2020: A Year of Solidarity in Review
2020 has been a year none of us will ever forget! The work our members have, and continue to do on the frontlines has been remarkable.
As we wrap up an incredibly challenging year, we wanted to provide you with an overview of the work your union has done as well as to give you insight into what you can expect from us as we move into 2021:
Life before the COVID-19 pandemic
It is hard to believe that there was any time in 2020 that we were not living with the challenges of a global pandemic… but here is some of what we accomplished in the early days of this year:
- workers at Clarity Cannabis voted YES to join UFCW 1518– the first privately owned cannabis dispensary in Canada to join a union!
- Lifestyles Markets in Victoria voted YES to joining UFCW 1518
- Workers at VegPro became members of UFCW 1518 through a remedial certification. This ruling was the first remedial certification issued by the BC Labour Board since the code underwent reform in 2019!
- UFCW 1518 successfully stood up for non-unionized workers at the Fairmont Chateau Whistler who had their gratuities garnished by the employer, winning an $85,000 payout settlement for these workers
- We held Steward Appreciation Events in Victoria and Nanaimo – the last in-person events that we held in 2020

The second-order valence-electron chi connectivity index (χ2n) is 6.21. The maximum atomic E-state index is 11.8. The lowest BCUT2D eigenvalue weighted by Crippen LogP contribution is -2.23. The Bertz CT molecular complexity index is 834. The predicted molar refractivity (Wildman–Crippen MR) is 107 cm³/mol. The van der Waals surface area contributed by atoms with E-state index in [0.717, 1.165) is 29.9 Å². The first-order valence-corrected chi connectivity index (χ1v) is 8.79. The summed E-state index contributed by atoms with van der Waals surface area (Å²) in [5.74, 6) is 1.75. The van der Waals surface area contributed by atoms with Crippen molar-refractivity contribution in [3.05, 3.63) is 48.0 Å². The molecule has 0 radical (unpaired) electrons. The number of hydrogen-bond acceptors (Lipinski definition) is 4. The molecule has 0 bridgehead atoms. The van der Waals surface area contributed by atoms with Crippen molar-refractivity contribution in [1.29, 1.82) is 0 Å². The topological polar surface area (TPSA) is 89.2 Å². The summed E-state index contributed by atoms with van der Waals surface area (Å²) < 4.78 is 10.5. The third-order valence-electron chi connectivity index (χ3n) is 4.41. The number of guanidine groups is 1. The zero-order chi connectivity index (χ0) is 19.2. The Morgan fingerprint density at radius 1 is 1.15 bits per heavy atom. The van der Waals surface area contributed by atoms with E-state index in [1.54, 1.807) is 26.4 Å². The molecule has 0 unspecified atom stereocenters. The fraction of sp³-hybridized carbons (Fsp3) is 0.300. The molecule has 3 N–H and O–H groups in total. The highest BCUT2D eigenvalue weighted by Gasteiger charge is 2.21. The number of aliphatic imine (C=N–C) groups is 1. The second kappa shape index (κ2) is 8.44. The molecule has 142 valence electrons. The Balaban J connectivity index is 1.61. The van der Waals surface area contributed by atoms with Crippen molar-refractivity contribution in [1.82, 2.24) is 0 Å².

- Community Health Workers in the Northern Health Authority saw a win for part-time employees whose vacation pay had been capped
- Members ratified a first contract at MEC in Vancouver and Victoria
- Re-opener negotiations began March 2 with Save On Foods, with thousands of members participating in either focus groups, submitting proposals, and answering surveys on what mattered most to them
- On the same day, March 2 – mediation began with Sobeys to have benefits restored in Appendix B stores that had become profitable
March 11: World Health Organization Declares a Global Pandemic
In March, UFCW 1518 acted quickly to address growing concerns about member and staff safety as numbers of COVID-19 cases in Canada began to rise. We quickly transformed our headquarters – normally a buzzing and busy office in New Westminster – into a command centre housing just a few key staff. With heavy hearts, we suspended union rep visits to units so that members and staff could stay safe.
While we had to change how we do business, we had no intention of letting our members down when they needed us the most. We turned to digital tools to push the envelope on our activism, advocacy, and engagement on behalf of our members. The first step was securing safer working conditions and better benefits for our members: grocery, retail, food processing, and health care professionals who had been transformed into frontline workers overnight. We sent letters to the government and launched a letter-writing campaign demanding restrictions to the numbers of shoppers allowed in stores, enforcement of physical distancing, creating presumptive Worksafe coverage for workers who tested positive for COVID-19 and calling for improvements to Employment Insurance benefits. We also demanded that all essential service workers, including UFCW 1518 members, be given access to emergency childcare spaces as schools and daycares closed. Nearly 6,000 community members joined in our online activism, sending a strong message to government and employers.